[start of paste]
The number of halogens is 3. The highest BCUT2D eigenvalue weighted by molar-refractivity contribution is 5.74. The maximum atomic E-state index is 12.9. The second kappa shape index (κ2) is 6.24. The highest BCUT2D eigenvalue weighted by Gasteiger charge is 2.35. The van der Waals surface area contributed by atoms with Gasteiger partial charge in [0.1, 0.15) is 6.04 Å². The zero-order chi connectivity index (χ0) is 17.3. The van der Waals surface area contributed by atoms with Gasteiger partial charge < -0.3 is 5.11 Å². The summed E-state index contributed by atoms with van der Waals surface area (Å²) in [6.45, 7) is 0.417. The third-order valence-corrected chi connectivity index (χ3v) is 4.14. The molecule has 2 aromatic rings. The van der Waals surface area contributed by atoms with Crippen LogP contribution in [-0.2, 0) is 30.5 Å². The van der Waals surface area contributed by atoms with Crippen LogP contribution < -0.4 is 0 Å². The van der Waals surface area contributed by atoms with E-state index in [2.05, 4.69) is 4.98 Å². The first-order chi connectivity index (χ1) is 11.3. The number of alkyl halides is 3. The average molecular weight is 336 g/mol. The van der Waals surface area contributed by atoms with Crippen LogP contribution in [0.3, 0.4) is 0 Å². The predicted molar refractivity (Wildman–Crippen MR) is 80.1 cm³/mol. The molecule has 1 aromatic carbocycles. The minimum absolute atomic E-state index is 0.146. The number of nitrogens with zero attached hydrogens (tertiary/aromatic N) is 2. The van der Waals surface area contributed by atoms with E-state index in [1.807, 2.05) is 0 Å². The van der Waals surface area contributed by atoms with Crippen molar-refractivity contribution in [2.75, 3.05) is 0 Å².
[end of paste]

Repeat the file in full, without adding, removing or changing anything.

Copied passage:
The number of halogens is 3. The highest BCUT2D eigenvalue weighted by molar-refractivity contribution is 5.74. The maximum atomic E-state index is 12.9. The second kappa shape index (κ2) is 6.24. The highest BCUT2D eigenvalue weighted by Gasteiger charge is 2.35. The van der Waals surface area contributed by atoms with Gasteiger partial charge in [0.1, 0.15) is 6.04 Å². The zero-order chi connectivity index (χ0) is 17.3. The van der Waals surface area contributed by atoms with Gasteiger partial charge < -0.3 is 5.11 Å². The summed E-state index contributed by atoms with van der Waals surface area (Å²) in [6.45, 7) is 0.417. The third-order valence-corrected chi connectivity index (χ3v) is 4.14. The molecule has 2 aromatic rings. The van der Waals surface area contributed by atoms with Crippen LogP contribution in [-0.2, 0) is 30.5 Å². The van der Waals surface area contributed by atoms with Crippen LogP contribution < -0.4 is 0 Å². The van der Waals surface area contributed by atoms with E-state index in [2.05, 4.69) is 4.98 Å². The first-order chi connectivity index (χ1) is 11.3. The number of alkyl halides is 3. The average molecular weight is 336 g/mol. The van der Waals surface area contributed by atoms with Crippen LogP contribution in [0.3, 0.4) is 0 Å². The predicted molar refractivity (Wildman–Crippen MR) is 80.1 cm³/mol. The molecule has 1 aromatic carbocycles. The minimum absolute atomic E-state index is 0.146. The number of nitrogens with zero attached hydrogens (tertiary/aromatic N) is 2. The van der Waals surface area contributed by atoms with E-state index in [1.807, 2.05) is 0 Å². The van der Waals surface area contributed by atoms with Crippen molar-refractivity contribution in [2.75, 3.05) is 0 Å².